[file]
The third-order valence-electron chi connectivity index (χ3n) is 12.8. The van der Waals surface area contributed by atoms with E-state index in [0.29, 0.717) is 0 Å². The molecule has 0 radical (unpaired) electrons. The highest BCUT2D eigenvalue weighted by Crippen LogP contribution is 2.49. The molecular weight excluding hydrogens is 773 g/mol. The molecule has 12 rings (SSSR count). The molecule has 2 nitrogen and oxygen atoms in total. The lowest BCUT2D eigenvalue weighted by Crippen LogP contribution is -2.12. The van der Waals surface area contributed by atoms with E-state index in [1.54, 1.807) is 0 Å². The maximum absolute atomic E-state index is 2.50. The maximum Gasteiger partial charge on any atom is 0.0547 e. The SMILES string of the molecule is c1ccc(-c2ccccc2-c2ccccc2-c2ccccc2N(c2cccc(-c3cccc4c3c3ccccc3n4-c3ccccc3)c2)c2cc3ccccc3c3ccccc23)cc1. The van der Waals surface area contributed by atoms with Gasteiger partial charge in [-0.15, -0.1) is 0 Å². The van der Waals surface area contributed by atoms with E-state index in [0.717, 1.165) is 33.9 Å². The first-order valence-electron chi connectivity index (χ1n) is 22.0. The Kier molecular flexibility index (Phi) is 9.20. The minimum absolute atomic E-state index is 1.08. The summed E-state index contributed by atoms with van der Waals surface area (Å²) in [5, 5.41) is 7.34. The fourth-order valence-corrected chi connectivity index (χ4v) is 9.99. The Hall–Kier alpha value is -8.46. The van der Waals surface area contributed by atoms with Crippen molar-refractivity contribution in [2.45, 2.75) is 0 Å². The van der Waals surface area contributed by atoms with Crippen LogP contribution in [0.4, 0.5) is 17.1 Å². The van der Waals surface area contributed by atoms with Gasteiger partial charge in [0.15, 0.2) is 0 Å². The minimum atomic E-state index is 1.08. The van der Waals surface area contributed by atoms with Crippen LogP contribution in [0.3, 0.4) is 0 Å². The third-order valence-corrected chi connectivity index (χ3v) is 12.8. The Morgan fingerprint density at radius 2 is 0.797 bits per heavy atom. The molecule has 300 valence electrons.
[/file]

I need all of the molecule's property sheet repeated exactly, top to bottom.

The third-order valence-electron chi connectivity index (χ3n) is 12.8. The van der Waals surface area contributed by atoms with E-state index in [0.29, 0.717) is 0 Å². The molecule has 0 radical (unpaired) electrons. The highest BCUT2D eigenvalue weighted by Crippen LogP contribution is 2.49. The molecular weight excluding hydrogens is 773 g/mol. The molecule has 12 rings (SSSR count). The molecule has 2 nitrogen and oxygen atoms in total. The lowest BCUT2D eigenvalue weighted by Crippen LogP contribution is -2.12. The van der Waals surface area contributed by atoms with E-state index in [1.54, 1.807) is 0 Å². The maximum absolute atomic E-state index is 2.50. The maximum Gasteiger partial charge on any atom is 0.0547 e. The SMILES string of the molecule is c1ccc(-c2ccccc2-c2ccccc2-c2ccccc2N(c2cccc(-c3cccc4c3c3ccccc3n4-c3ccccc3)c2)c2cc3ccccc3c3ccccc23)cc1. The van der Waals surface area contributed by atoms with Gasteiger partial charge in [-0.15, -0.1) is 0 Å². The van der Waals surface area contributed by atoms with E-state index in [0.717, 1.165) is 33.9 Å². The first-order valence-electron chi connectivity index (χ1n) is 22.0. The Kier molecular flexibility index (Phi) is 9.20. The minimum absolute atomic E-state index is 1.08. The summed E-state index contributed by atoms with van der Waals surface area (Å²) in [5, 5.41) is 7.34. The fourth-order valence-corrected chi connectivity index (χ4v) is 9.99. The Hall–Kier alpha value is -8.46. The van der Waals surface area contributed by atoms with Crippen molar-refractivity contribution in [2.45, 2.75) is 0 Å². The van der Waals surface area contributed by atoms with Crippen LogP contribution in [0.4, 0.5) is 17.1 Å². The van der Waals surface area contributed by atoms with Gasteiger partial charge in [0.15, 0.2) is 0 Å². The minimum atomic E-state index is 1.08. The van der Waals surface area contributed by atoms with Crippen LogP contribution in [0.3, 0.4) is 0 Å². The third-order valence-corrected chi connectivity index (χ3v) is 12.8. The Morgan fingerprint density at radius 2 is 0.797 bits per heavy atom. The molecule has 300 valence electrons.